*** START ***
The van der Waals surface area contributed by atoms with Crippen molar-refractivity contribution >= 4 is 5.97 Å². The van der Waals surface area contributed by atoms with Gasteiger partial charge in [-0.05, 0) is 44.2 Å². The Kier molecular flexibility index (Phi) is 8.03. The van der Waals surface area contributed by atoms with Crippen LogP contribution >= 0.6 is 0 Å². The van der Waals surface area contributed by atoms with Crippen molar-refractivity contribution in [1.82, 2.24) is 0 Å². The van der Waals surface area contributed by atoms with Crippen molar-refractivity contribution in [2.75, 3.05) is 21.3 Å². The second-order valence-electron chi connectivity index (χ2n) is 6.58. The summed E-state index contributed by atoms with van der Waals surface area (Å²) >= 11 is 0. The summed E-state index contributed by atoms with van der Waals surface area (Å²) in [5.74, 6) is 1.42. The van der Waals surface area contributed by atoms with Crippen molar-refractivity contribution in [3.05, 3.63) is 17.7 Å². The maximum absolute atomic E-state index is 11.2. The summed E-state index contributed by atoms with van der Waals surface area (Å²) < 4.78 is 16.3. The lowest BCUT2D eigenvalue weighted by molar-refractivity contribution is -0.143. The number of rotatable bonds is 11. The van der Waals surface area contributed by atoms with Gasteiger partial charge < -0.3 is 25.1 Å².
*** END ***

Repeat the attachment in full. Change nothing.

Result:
The van der Waals surface area contributed by atoms with Crippen molar-refractivity contribution >= 4 is 5.97 Å². The van der Waals surface area contributed by atoms with Gasteiger partial charge in [-0.05, 0) is 44.2 Å². The Kier molecular flexibility index (Phi) is 8.03. The van der Waals surface area contributed by atoms with Crippen LogP contribution >= 0.6 is 0 Å². The van der Waals surface area contributed by atoms with Crippen molar-refractivity contribution in [1.82, 2.24) is 0 Å². The van der Waals surface area contributed by atoms with Crippen molar-refractivity contribution in [2.75, 3.05) is 21.3 Å². The second-order valence-electron chi connectivity index (χ2n) is 6.58. The summed E-state index contributed by atoms with van der Waals surface area (Å²) >= 11 is 0. The summed E-state index contributed by atoms with van der Waals surface area (Å²) in [5.74, 6) is 1.42. The van der Waals surface area contributed by atoms with Crippen molar-refractivity contribution in [3.05, 3.63) is 17.7 Å². The maximum absolute atomic E-state index is 11.2. The summed E-state index contributed by atoms with van der Waals surface area (Å²) < 4.78 is 16.3. The lowest BCUT2D eigenvalue weighted by molar-refractivity contribution is -0.143. The number of rotatable bonds is 11. The van der Waals surface area contributed by atoms with Gasteiger partial charge < -0.3 is 25.1 Å².